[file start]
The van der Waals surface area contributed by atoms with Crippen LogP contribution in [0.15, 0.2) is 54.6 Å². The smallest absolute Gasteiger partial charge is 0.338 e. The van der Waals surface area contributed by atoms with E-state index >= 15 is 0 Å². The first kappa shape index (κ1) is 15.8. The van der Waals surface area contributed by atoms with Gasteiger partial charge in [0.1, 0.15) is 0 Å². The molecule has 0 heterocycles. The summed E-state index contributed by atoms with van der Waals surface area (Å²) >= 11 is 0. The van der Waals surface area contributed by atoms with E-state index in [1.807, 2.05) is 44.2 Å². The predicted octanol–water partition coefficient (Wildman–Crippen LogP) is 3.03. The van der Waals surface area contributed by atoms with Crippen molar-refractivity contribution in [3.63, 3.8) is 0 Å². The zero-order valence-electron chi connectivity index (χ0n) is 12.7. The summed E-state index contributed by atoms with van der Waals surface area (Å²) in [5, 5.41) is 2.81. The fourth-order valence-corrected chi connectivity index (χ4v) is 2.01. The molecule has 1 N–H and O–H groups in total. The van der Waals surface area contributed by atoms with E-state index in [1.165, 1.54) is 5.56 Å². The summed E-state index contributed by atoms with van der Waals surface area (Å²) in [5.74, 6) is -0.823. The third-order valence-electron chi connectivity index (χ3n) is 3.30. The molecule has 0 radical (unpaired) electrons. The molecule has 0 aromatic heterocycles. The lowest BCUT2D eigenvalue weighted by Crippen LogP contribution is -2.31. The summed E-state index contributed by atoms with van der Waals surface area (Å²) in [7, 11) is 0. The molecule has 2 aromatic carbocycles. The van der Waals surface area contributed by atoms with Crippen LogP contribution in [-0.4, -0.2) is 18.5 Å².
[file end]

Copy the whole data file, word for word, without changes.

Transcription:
The van der Waals surface area contributed by atoms with Crippen LogP contribution in [0.15, 0.2) is 54.6 Å². The smallest absolute Gasteiger partial charge is 0.338 e. The van der Waals surface area contributed by atoms with E-state index >= 15 is 0 Å². The first kappa shape index (κ1) is 15.8. The van der Waals surface area contributed by atoms with Gasteiger partial charge in [0.1, 0.15) is 0 Å². The molecule has 0 heterocycles. The summed E-state index contributed by atoms with van der Waals surface area (Å²) >= 11 is 0. The van der Waals surface area contributed by atoms with E-state index in [1.807, 2.05) is 44.2 Å². The predicted octanol–water partition coefficient (Wildman–Crippen LogP) is 3.03. The van der Waals surface area contributed by atoms with Crippen molar-refractivity contribution in [3.63, 3.8) is 0 Å². The zero-order valence-electron chi connectivity index (χ0n) is 12.7. The summed E-state index contributed by atoms with van der Waals surface area (Å²) in [5, 5.41) is 2.81. The fourth-order valence-corrected chi connectivity index (χ4v) is 2.01. The molecule has 1 N–H and O–H groups in total. The van der Waals surface area contributed by atoms with E-state index in [1.165, 1.54) is 5.56 Å². The summed E-state index contributed by atoms with van der Waals surface area (Å²) in [5.74, 6) is -0.823. The third-order valence-electron chi connectivity index (χ3n) is 3.30. The molecule has 0 radical (unpaired) electrons. The molecule has 0 aromatic heterocycles. The lowest BCUT2D eigenvalue weighted by Crippen LogP contribution is -2.31. The summed E-state index contributed by atoms with van der Waals surface area (Å²) in [7, 11) is 0. The molecule has 2 aromatic carbocycles. The van der Waals surface area contributed by atoms with Crippen LogP contribution in [-0.4, -0.2) is 18.5 Å².